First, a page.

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Nobel Nobodies

Nobel Nobodies

5 Jewish geniuses were just awarded Nobel prizes. But sadly many more were rejected.


The Nobel Prize is an annual, international prize first awarded in 1901 for achievements in Physics, Chemistry, Physiology or Medicine, Literature, and Peace. An associated prize in Economics has been awarded since 1969. Between 1901 and 2011, 850 laureates have been awarded Nobel Prizes. Of these, at least 170 have been Jews. That’s 20% of the total. Talk about being the Chosen People! This is an amazing accomplishment of which we Jews can be extremely proud. In fact, for 2011 alone, five Jewish laureates were awarded a Nobel Prize: Daniel Schechtman, Saul Perlmutter, Adam Riess, Ralph Steinman and Bruce Beutler. Congratulations to them all.

Between 1901 and 2011 Jews have claimed at least 20% of all Nobel prizes. Yay us!

And yet, for us Jews, there is also an ongoing sense of disappointment and regret associated with the Nobel Prize. Then again, for us Jews, there is an ongoing sense of disappointment and regret associated with pretty much everything. But I digress. For every Jewish Nobel Prize winner, there are countless Jewish geniuses who have been passed over for the Prize. Though being rejected for the Nobel does not diminish the value and importance of their work, it does, of course, make it less likely that the world will hear of them and know their names.

With that in mind, I have decided to pay tribute to these men and women who have been at least considered for the Nobel. They may not have won the big Prize, but at the very least, they deserve our gratitude and some time under the spotlight.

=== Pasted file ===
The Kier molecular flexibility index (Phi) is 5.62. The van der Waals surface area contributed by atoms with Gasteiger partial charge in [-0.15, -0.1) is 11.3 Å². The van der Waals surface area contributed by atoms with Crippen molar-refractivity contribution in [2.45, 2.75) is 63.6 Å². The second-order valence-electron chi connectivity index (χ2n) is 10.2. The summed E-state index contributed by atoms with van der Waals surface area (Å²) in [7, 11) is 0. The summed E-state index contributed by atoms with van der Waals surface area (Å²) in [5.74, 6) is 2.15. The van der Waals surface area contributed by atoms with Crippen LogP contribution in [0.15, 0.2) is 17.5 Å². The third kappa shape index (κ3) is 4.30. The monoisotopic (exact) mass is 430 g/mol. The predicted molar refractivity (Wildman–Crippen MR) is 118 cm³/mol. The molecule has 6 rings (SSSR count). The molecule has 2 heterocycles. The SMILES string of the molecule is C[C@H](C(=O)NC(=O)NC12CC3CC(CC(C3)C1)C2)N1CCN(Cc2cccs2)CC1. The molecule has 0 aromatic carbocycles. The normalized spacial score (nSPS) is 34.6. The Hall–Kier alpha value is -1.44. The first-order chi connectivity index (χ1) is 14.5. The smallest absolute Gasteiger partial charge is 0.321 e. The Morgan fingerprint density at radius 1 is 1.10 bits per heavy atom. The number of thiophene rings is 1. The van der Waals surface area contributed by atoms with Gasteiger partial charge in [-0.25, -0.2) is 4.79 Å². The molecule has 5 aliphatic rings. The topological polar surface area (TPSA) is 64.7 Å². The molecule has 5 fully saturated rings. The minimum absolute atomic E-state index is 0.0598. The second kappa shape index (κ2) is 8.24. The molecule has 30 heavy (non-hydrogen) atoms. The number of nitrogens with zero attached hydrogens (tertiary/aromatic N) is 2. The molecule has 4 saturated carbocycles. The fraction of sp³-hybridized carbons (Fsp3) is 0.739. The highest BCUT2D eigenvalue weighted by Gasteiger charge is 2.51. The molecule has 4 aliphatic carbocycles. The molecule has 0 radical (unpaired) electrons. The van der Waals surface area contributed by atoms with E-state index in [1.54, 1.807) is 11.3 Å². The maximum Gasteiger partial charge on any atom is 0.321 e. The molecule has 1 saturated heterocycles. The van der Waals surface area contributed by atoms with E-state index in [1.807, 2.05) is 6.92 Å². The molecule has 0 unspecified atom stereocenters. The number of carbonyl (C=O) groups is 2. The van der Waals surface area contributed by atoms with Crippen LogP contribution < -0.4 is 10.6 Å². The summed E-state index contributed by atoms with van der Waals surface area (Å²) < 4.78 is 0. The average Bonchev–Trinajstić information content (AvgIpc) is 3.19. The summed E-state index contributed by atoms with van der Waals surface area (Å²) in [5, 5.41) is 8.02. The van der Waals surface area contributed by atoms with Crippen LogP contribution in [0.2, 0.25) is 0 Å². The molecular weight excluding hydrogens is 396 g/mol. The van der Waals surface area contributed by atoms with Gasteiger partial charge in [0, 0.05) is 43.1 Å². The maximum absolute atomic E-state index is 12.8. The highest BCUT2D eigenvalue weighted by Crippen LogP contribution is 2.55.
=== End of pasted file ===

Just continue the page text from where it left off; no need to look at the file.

Here, then, is a representative sampling of Jewish geniuses who have been rejected for the Nobel Prize in the various major categories:

Dudel Baumstein – Medicine – The iSteth

Dudel Baumstein’s invention of the iSteth was passed over as a winner in the Nobel Prize for Medicine category. The iSteth is a stethoscope that allows doctors to not only listen to their patients’ heartbeats, but also to their favorite CDs, podcasts, comedy routines, Broadway musicals, TV broadcasts, road conditions and radio shows from other countries – as they examine their patients. Baumstein is a self-described “multi-tasking doctor” who got the idea from his habit of listening to DVD recordings of Yiddish theater while examining his patients. Baumstein is now developing the iGlove, a rubber examination glove that massages both the person wearing it and the patient being examined.

Miriam Himmelfarb – Peace – The Rivka and Fruma Peace Accords

When Miriam Himmelfarb, was 8, her aunts, Rivka and Fruma, had a huge falling out. Fruma accused Rivka of stealing her famous Passover egg noodle kugel recipe. Rivka denied it and called Fruma a paranoid busybody who was lucky that her children didn’t starve during Passover!. The two stopped speaking to one another, refused to be at any family gathering if the other was there, and if one of their names came up in conversation, the other would answer only, “She’s dead to me.” Leave it to Himmelfarb, 20 years later and now a practicing psychotherapist, to talk both Rivka and Fruma into meeting with one another along with Himmelfarb, who successfully brokered the peace at that meeting. None of the relatives could believe it, much less Rivka and Fruma themselves, who are today close friends once more, although Fruma recently confided to her book discussion group, “I can forgive, but I can’t forget.”